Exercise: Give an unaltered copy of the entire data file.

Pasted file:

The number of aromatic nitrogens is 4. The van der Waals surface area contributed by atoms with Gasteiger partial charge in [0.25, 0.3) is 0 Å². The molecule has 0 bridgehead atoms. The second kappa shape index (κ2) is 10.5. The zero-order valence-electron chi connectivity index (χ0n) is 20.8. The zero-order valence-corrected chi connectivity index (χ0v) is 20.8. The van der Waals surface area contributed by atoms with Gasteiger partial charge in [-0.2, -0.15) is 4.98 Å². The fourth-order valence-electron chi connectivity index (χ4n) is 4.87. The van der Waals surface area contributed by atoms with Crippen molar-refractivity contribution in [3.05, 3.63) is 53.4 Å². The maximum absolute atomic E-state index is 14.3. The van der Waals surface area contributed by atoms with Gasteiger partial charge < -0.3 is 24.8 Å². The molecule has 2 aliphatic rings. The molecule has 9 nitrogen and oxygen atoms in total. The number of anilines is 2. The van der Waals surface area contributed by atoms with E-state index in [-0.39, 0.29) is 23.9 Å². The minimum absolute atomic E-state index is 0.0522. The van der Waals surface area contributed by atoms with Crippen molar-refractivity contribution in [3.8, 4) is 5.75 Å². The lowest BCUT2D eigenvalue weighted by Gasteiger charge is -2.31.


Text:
The number of aromatic nitrogens is 4. The van der Waals surface area contributed by atoms with Gasteiger partial charge in [0.25, 0.3) is 0 Å². The molecule has 0 bridgehead atoms. The second kappa shape index (κ2) is 10.5. The zero-order valence-electron chi connectivity index (χ0n) is 20.8. The zero-order valence-corrected chi connectivity index (χ0v) is 20.8. The van der Waals surface area contributed by atoms with Gasteiger partial charge in [-0.2, -0.15) is 4.98 Å². The fourth-order valence-electron chi connectivity index (χ4n) is 4.87. The van der Waals surface area contributed by atoms with Crippen molar-refractivity contribution in [3.05, 3.63) is 53.4 Å². The maximum absolute atomic E-state index is 14.3. The van der Waals surface area contributed by atoms with Gasteiger partial charge < -0.3 is 24.8 Å². The molecule has 2 aliphatic rings. The molecule has 9 nitrogen and oxygen atoms in total. The number of anilines is 2. The van der Waals surface area contributed by atoms with E-state index in [-0.39, 0.29) is 23.9 Å². The minimum absolute atomic E-state index is 0.0522. The van der Waals surface area contributed by atoms with Crippen molar-refractivity contribution in [3.8, 4) is 5.75 Å². The lowest BCUT2D eigenvalue weighted by Gasteiger charge is -2.31.